In the vastness of space, in the loneliness of adventure, finding someone you lost can feel like looking for a needle in a haystack. That sense of melancholy and despair is wonderfully captured in the OPUS series’ latest installment, not just because of its themes and art direction – but because of how it portrays hope.
The Taiwanese developers Sigono have developed a sprawling world in a chaotic and mysterious Thousand Peaks solar system. Following the success of The Day We Found Earth (2016) and Rocket of Whispers (2017), Echo of Starsong is their most ambitious project yet, spurred by the studio’s desire to “create unique, heartfelt experiences that bring people joy.”
OPUS: Echo of Starsong is available on Steam for PC and Mac, for your regional pricing.
Story – Deep Space Drama
Even if this is your first venture into the world of OPUS, worry not – each individual episode stands on its own. You mainly play from the perspective of Jun, an exiled noble who arrived in a new solar system in order to redeem his family’s honor. In his quest for undiscovered caves of lumen – this universe’s ultimate resource of fuel and power – he comes across Eda, captain of the ship Red Chamber. Jun’s quest for glory entangles with Eda’s desire to discover an ancient and dangerous starsong.
The solar systems of East Ocean and Thousand Peaks have an intertwining history that will immerse all players. The game’s writing is its greatest strength. I found myself wanting to look back on some of the lapsed conversations, but unfortunately there is no way to look back on the game’s log. Despite the complexity of the lore, the story presents all the story beats in a rhythmic manner, allowing players to digest the past, present and future events without the information overload. It’s this rich lore that would surprise most players, and gives a glimpse of how much love and attention to detail was given to this world. The concept of starsongs – songs that produce the necessary sound waves and patterns to unlock mechanisms left by the ancient gods – straddles the line between scientific and magical, suspending disbelief in whimsical and unique manner.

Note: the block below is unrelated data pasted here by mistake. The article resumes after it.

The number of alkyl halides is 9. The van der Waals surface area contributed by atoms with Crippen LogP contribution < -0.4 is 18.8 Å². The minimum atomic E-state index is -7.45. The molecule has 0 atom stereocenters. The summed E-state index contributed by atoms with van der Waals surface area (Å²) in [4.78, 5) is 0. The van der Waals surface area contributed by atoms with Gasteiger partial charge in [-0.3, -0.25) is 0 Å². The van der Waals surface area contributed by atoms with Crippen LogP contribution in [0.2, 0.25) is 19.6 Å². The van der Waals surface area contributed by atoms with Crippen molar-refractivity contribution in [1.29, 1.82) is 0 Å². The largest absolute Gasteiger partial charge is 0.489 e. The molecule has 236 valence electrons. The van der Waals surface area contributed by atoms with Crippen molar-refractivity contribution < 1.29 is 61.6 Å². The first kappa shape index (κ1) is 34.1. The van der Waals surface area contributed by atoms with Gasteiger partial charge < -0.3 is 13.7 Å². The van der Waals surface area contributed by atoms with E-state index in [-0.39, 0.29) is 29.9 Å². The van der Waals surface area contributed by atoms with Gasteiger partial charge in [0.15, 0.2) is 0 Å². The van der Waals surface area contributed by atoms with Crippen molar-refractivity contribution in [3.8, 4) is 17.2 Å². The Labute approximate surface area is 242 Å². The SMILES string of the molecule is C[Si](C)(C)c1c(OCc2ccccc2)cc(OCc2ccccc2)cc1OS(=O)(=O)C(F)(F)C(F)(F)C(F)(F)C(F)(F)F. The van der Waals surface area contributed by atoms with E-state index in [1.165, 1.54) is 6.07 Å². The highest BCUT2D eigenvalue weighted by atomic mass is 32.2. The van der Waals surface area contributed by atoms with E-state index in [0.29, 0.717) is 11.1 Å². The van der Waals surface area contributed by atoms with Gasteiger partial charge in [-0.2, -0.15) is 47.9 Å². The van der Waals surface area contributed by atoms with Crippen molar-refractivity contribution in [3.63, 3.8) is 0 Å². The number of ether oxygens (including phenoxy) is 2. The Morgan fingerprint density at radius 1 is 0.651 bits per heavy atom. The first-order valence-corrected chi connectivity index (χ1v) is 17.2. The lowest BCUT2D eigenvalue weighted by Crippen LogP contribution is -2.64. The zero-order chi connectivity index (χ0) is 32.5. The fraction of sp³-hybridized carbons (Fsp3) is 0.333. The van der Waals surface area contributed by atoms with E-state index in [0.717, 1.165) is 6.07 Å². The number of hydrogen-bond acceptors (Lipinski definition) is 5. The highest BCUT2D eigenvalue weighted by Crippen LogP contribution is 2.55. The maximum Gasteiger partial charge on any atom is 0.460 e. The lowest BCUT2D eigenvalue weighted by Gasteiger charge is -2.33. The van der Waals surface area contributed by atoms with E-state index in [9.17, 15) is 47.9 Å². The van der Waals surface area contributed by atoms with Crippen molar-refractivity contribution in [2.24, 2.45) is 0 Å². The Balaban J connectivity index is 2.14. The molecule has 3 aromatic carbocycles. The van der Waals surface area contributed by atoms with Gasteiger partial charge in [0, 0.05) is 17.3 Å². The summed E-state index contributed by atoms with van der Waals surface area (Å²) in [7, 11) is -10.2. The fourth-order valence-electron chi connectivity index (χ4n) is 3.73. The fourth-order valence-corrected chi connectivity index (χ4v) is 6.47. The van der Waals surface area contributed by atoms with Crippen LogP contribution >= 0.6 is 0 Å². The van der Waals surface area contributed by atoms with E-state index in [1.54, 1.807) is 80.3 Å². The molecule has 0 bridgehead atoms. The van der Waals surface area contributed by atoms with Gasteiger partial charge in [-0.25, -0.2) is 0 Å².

The central characters are brought together by their personal struggles of not fitting in with society. Each is extremely motivated by their goals and will stop at nothing to get their way, provided there is a calculated method to get them all out alive. They are all strong characters that have their strengths and weaknesses, making each individual have a touch of realism. Even characters that were only present for two or three scenes left a mark in the story. By the end of the story, you may find yourself touched by the deep bonds the characters have developed with each other. I know I did – the tears were rolling alongside the credits at the end of the game.
I did feel like the repeating flashbacks became a crutch. Several scenes and dialogues are drilled into the player for the purpose of driving certain themes home. However, I found its use a bit heavy-handed, especially at the end of the story, where the motivations of the main characters have become clear. I became more interested in their current train of thought, rather than being haunted by their ghosts for the majority of the playthrough.
The most impressive part of Echo of Starsong‘s narrative is that it doesn’t rely on the dialogue or Jun’s narrating to tell the story. Every single part of the game – from the puzzles to the message logs, from the space cartography to the ship upgrades, fleshes out the story effortlessly. The game has taken advantage of its medium as a whole. It balances relatability and fantasy, a melancholic look into the strangest coincidences of life without being overly dramatic.
Gameplay – Engaging Puzzles
Narrative-driven stories can sometime fall into the habit of shoe-horning interactive sections in order to feel worthy of being called a “game”. Thankfully, Echo of Starsong escapes that trap by implementing puzzles that are relevant to the game’s story and give players a sense of progression.